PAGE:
Performance Features Ergonomics Value PRICE $1,700 AT A GLANCE Plus Dolby Atmos and (via future upgrade) DTS: X MusicCast, AirPlay, Bluetooth (both in and out), and Wi-Fi for music streaming Minus Larger than most soundbars Remote control isn&rsquo;t backlit THE VERDICT It&rsquo;s pricey, but outstanding sonic performance and an impressive list of useful features makes the Yamaha YSP-5600 one of the best overall soundbar values on the market. It had to happen: Somebody took Dolby Atmos and superglued it to a soundbar. It looks like Dolby Atmos in a Bar (DAIB) is the new Home Theater in a Box (HTIB). Oh, joy of joys. I jest, of course. I&rsquo;ve reviewed some really great soundbars&mdash;and Yamaha, the company behind this groundbreaking Atmos-enabled model, is no slouch when it comes to all-in-one theater systems. At $1,700, the new YSP-5600 is the most expensive, and most extensively featured, soundbar in Yamaha&rsquo;s lineup. Measuring in at 43.25 inches wide x 8.38 high x 3.63 deep (without its stand), it looks to be the largest, too. From the size, heft (almost 26 pounds), and quality of construction (including a metal&mdash;not cloth&mdash;grille), it should be obvious to even the most unshakable soundbar skeptic that this aspires to be a serious speaker system, with or without the Atmos-enabling bits.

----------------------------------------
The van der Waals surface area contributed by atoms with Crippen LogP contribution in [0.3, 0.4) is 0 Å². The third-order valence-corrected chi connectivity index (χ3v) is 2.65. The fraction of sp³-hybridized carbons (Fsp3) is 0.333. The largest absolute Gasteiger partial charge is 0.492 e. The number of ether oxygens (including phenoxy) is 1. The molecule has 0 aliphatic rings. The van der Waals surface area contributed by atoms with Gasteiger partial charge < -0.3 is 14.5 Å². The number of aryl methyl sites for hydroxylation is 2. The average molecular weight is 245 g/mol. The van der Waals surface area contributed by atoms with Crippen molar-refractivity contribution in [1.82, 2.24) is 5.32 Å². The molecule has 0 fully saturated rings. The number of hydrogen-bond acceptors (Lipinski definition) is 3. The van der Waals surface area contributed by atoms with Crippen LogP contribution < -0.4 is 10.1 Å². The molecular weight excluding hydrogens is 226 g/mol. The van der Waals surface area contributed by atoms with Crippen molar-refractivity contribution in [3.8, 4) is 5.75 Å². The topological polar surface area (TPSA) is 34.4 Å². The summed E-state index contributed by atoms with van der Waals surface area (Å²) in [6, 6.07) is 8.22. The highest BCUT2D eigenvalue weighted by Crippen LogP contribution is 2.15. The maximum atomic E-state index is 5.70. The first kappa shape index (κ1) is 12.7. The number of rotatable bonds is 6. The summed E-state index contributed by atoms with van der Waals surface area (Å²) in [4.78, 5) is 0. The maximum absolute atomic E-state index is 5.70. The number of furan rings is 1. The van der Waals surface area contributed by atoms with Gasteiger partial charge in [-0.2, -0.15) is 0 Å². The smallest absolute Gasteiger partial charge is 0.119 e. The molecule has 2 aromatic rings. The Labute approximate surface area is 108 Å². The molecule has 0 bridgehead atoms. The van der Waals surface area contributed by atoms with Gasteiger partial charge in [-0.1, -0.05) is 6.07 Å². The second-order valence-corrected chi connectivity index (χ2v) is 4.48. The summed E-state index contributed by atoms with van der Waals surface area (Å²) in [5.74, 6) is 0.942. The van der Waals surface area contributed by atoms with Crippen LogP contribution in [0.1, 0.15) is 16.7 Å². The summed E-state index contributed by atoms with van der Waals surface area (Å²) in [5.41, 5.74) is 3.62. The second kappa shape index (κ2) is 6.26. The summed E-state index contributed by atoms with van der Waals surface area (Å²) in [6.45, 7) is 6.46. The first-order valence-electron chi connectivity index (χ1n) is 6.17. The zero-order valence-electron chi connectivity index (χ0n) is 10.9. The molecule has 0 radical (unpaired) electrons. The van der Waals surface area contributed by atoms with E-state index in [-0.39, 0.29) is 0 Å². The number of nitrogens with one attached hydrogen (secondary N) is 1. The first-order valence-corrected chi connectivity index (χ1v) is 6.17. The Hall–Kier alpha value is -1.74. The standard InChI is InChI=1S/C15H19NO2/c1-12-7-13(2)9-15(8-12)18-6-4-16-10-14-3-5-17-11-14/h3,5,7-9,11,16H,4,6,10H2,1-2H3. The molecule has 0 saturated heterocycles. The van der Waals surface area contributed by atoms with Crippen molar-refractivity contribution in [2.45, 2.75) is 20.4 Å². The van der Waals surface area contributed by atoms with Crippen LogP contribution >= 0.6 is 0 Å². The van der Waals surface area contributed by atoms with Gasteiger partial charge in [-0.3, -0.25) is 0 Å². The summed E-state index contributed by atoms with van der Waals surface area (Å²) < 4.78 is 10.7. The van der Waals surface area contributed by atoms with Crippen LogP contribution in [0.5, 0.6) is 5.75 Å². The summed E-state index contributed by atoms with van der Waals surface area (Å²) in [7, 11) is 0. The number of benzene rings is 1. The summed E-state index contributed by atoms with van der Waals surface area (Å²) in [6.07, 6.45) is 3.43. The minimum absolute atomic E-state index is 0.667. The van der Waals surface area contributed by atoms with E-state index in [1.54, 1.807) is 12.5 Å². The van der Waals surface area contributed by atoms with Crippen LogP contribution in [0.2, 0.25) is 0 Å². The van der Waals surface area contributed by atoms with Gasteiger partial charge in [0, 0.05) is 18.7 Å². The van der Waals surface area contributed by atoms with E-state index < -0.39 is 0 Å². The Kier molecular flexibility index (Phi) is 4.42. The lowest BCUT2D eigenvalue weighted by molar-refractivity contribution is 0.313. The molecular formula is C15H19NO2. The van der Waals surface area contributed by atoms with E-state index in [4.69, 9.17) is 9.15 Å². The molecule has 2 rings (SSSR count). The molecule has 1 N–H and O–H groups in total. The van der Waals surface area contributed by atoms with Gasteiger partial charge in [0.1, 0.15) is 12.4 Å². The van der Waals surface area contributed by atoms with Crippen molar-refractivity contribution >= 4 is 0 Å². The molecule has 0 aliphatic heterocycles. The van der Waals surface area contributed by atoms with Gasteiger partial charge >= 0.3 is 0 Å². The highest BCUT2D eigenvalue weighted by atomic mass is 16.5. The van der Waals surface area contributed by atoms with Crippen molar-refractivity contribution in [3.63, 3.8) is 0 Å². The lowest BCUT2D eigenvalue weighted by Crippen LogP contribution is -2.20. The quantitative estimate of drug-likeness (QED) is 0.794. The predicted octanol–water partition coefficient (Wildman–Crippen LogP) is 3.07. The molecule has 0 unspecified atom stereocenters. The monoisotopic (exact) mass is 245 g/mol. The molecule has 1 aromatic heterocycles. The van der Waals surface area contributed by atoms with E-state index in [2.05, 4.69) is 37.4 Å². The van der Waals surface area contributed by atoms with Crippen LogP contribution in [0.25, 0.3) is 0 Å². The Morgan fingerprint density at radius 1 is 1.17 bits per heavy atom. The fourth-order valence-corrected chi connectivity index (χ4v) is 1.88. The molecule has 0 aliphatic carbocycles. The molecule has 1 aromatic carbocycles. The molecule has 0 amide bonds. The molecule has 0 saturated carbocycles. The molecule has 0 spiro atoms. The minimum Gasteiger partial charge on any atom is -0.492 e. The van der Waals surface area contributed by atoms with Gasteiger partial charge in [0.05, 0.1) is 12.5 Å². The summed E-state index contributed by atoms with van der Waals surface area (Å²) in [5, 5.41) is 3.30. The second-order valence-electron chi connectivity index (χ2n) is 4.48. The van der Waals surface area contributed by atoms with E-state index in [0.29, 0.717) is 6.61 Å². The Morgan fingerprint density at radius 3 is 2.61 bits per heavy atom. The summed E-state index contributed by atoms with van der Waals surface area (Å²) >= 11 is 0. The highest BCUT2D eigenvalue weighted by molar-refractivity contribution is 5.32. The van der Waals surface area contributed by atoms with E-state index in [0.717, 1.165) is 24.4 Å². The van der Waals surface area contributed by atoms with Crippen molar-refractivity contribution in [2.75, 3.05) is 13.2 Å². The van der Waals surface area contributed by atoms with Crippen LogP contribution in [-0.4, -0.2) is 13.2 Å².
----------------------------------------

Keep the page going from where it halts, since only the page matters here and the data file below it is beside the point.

Performance Features Ergonomics Value PRICE $899 AT A GLANCE Plus Ultra-thin form factor Triple-threat with movies, music, and wholehouse audio Great sound Minus Awkward handling of network media THE VERDICT The W Studio Micro&rsquo;s strong performance and tons of streaming music features make it an easy recommendation. The soundbar is one of the fastest-growing market segments in recent years, and that&rsquo;s no surprise. As consumer demand grows for ultra-thin TVs with virtually zero bezel, display manufacturers are in the quandary of where to put the built-in speakers. The answer for most has been placing shallow speakers behind the screen, firing away from listeners. Obviously, these sonic compromises make it increasingly difficult to understand dialogue&mdash; let alone actually enjoy the wider dynamics of movies or music&mdash; and the simple solution is adding a soundbar.